Born: June 24, 1944 in Wellington, Surrey England
Jeff Beck is both one of the most talented, and most maddening guitarists in the worlds of rock and blues-rock music. An adventuresome artist, he has never chosen a single style or musical genre and stuck with it, preferring to experiment in pop, rock, blues, and jazz formats depending on his whim at the time.
A notorious perfectionist with a well-documented temper, Beck has retired from music and reappeared with reckless disregard for the commercial considerations of the music industry. Regardless, through the years Beck has created a considerable catalog of music that has proven to be influential and groundbreaking beyond the sales of any individual album.
Shapes Of Things
Influenced by guitarists like Les Paul, Chuck Berry, and Steve Cropper, Jeff Beck first picked up the instrument while in his teens. His efforts at building his own guitar were less than successful, so he learned to play on a borrowed guitar. After school, he attended Wimbledon Art College, later working as a painter, decorator, and other odd jobs as he focused on developing his musical skills.
Beck became an in-demand session guitarist, and played behind London cult figure "Screaming" Lord Sutch. His sister introduced him to fellow studio musician Jimmy Page, who recommended him to the Yardbirds when Eric Clapton departed that group to join John Mayall's Bluesbreakers.
Beck joined the Yardbirds in 1965, leaving the band a little over a year-and-a-half later. Beck recorded a single album during his tenure with the legendary blues-rock band, 1966's Roger the Engineer, and appeared with the band in the movie Blow Up. During his last few months with the Yardbirds, Beck shared the lead guitar spotlight with Page, who had originally joined the band as a bass player. Beck left in late-1966, citing health issues as the reason.
The Jeff Beck Group
After releasing a handful of singles, including the enduring "Beck's Bolero" and the UK hit "Hi Ho Silver Lining," Beck formed the Jeff Beck Group with vocalist Rod Stewart and bassist Ron Wood. This band recorded two well-received albums - Truth in 1967, and Beck-Ola in 1969. Both albums are considered to be pioneering works in hard rock, mixing guitar pyrotechnics with soulful vocals and blues roots. The group broke-up due to various personality issues in 1970.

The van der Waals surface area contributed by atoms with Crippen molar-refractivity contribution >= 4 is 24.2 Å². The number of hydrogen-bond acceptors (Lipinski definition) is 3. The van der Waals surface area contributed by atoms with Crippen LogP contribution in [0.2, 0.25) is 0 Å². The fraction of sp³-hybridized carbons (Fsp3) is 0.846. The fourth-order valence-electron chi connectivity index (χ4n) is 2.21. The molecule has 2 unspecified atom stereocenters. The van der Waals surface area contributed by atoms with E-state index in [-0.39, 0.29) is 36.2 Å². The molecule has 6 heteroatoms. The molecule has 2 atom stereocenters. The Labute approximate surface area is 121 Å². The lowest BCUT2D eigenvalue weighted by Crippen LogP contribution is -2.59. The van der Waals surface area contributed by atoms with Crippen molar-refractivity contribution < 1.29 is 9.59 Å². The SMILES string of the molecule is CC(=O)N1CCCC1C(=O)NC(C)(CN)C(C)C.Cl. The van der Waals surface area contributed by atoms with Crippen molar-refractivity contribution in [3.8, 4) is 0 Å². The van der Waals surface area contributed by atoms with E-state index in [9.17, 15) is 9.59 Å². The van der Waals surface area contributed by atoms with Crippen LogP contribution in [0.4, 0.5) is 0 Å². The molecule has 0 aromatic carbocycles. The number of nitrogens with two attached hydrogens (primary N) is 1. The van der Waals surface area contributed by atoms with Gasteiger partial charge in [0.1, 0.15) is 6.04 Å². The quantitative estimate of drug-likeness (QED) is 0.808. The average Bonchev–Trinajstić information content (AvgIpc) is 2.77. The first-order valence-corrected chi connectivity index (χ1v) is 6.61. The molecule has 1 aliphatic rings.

After the break-up of the Jeff Beck Group, Beck's original intention was to form a band with the Vanilla Fudge rhythm section of bassist Tim Bogert and drummer Carmine Appice. When injuries from an auto accident sidelined the guitarist for a year, Bogert and Appice went on to form Cactus. When Beck returned to music, he reformed the Jeff Beck Group with entirely different musicians, releasing two albums that combined elements of soul, blues, jazz, and rock music. The band's self-titled 1972 album was recorded in Memphis with producer Steve Cropper.
Beck's Blow By Blow
Once again breaking up the Jeff Beck Group, Beck followed up on his previous plans and formed Beck, Bogert and Appice. The blues-based power trio released a single album in 1973 that resulted in a rock hit with a cover of Stevie Wonder's "Superstition." A live album culled from a 1974 show was later released. The band lasted all of two years before Beck sojourned out on his own once again.
Beck resurfaced in 1975 with the groundbreaking instrumental Blow By Blow album, mixing more jazz sounds into his heady blues-rock brew, following it up a year later with the jazz-fusion oriented Wired, recorded with drummer Narada Michael Walden and keyboardist Jan Hammer.
Jeff Beck's Guitar Shop
During the 1980s and '90s Beck recorded and toured sporadically, the guitarist suffering from noise-induced tinnitus. Nevertheless, his 1985 album Flash yielded a hit with its cover of Curtis Mayfield's "People Get Ready," sung by Rod Stewart, and earned Beck his first Grammy™ Award. Subsequent albums like Jeff Beck's Guitar Shop (1989), You Had It Coming (2001), and Jeff (2003) have earned Beck three more Grammys for his phenomenal fretwork.
Beck has managed to forge a lengthy and acclaimed career on his own terms, and works on whatever projects he wants. During the 1990s and '00s, Beck has lent his skills to recordings by Roger Waters, Cyndi Lauper, and Brian May of Queen, among others. He has toured with B.B. King and appeared at Eric Clapton's Crossroads Guitar Festival in 2004 and 2007.
Recommended Albums: Beck's Truth, with Rod Stewart on vocals, features a daring set of hard blues-rock, including a version of the Yardbirds' "Shapes Of Things" and a pair of imaginative Willie Dixon covers. The instrumental Blow By Blow displays Beck's versatile chops with its blend of blues signatures and jazz-rock fusion, while 1985's Flash shows the guitarist's deft hand at spinning pop-rock tunes.